Staking is a form of “actively holding” your cryptocurrency in order to receive rewards. It works in a similar way to a fixed-term deposit in a bank account. You keep your funds in an allocated account for a specific period, and in return, you earn some money.
However, unlike a bank, your money is not lent out to other customers or placed in risky investments. When you stake crypto, your assets are used to maintain the integrity and security of a blockchain network — which rewards you directly for doing so.
In this guide, we’ll explore in detail what crypto staking is, discover exactly how it works, and explain how you can start staking your crypto using Bake.
How Does Staking Crypto Work?
To understand how staking can be integral to a blockchain network, we first need to look at the underlying mechanics.
Staking is the lifeblood of networks using a Proof-of-Stake (PoS) consensus mechanism.
What’s a consensus mechanism?
It is how a blockchain reaches an agreement on whether the transactions happening on the network are valid or not. It is what ensures that everyone has the same version of the truth, and no one can cheat or manipulate the system.
The Proof-of-Stake consensus mechanism achieves this by requiring users to stake their crypto to participate in the network. Users that do so are known as “validators.”
Role of Validators
To become a validator, you must stake a certain amount of cryptocurrency on the network for a specified period of time. The amount and time period are different for each blockchain.
By becoming a validator, you are literally putting your money where your mouth is. You show your commitment to the network by putting your own crypto at ‘stake’ if you were to ever act maliciously.
Creating and Validating New Blocks
Once you become a validator, you can start creating and validating new blocks of transactions. Depending on the network, this can be done in different ways:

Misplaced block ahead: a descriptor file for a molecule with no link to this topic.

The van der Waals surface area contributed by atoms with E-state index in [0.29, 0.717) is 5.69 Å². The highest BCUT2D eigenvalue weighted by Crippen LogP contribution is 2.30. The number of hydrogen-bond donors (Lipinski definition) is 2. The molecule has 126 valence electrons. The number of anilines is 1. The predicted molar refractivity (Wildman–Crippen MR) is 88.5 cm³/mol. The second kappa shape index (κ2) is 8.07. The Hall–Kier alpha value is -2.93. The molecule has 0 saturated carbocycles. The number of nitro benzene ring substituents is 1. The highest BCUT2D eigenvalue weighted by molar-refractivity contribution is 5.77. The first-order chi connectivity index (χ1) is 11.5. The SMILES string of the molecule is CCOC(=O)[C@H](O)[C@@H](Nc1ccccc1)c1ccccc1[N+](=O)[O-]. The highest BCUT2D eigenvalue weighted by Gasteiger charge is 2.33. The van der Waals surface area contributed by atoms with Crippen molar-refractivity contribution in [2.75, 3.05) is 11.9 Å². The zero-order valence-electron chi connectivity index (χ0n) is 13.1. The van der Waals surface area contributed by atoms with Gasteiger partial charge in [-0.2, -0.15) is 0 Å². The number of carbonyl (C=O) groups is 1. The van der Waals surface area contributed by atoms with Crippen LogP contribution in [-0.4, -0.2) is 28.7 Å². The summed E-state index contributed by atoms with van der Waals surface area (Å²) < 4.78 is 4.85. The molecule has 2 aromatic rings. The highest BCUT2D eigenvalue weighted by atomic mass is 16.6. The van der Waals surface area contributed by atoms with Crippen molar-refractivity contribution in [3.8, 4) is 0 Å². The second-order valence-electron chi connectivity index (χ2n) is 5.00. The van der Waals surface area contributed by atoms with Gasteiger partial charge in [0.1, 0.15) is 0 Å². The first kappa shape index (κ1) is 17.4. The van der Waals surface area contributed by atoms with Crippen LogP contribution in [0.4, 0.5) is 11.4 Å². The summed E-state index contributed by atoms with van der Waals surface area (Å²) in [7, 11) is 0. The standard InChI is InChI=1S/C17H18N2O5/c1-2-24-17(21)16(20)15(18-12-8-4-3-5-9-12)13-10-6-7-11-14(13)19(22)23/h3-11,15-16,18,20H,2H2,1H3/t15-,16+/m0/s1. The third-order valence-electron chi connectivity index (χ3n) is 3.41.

- Random selection: validators are chosen at random to propose new blocks.
- Voting system: validators vote on which block to add.
- Combination of both: elements of both random selection and a voting system are used.
In any case, validators need to follow the rules and protocols of the network. They need to ensure that the transactions in each block are valid and do not conflict with each other or with previous blocks. They also need to check that each block has the correct cryptographic signature (a digital proof that verifies its authenticity).
If a validator approves an invalid or fraudulent block, they run the risk of losing their stake.
For their service to the network, validators earn rewards. These rewards come in two forms: block rewards and transaction fees.
Block rewards are new coins that are created and distributed to validators as an incentive to maintain the network.
Transaction fees are small amounts that users pay to send transactions on the network.
The amount and frequency of the rewards depend on which network you are staking on.
Being a validator comes with three major requirements:
1. You need to have enough coins to stake on the network.
2. You must have a reliable and secure computer connected to the internet.
3. You must have the technical knowledge to set up and run your own node.
This can make staking inaccessible for some users — especially those with limited resources.
That’s where staking pools come in.
Staking pools are groups of users who pool their coins and resources together to stake on the network. They share the costs and responsibilities of being a validator, as well as the rewards and risks of staking.
Staking pools are usually managed by a pool operator, who takes care of the technical aspects and charges a fee for their service. You can enjoy the benefits of staking without having to deal with the pain points.
You can find staking pools on various platforms and websites that offer staking services. However, not all of them are trustworthy. Make sure to do your research before entrusting your crypto to anyone.
How Do I Start Staking Crypto?
Select the Right Crypto
The first step to begin staking is to choose which cryptocurrency you want to stake. Not all cryptocurrencies support staking. You need to find ones that use PoS or a variant of it.
Some of the most popular cryptocurrencies that support staking include:
*rewards rates can fluctuate depending on the network conditions and the number of validators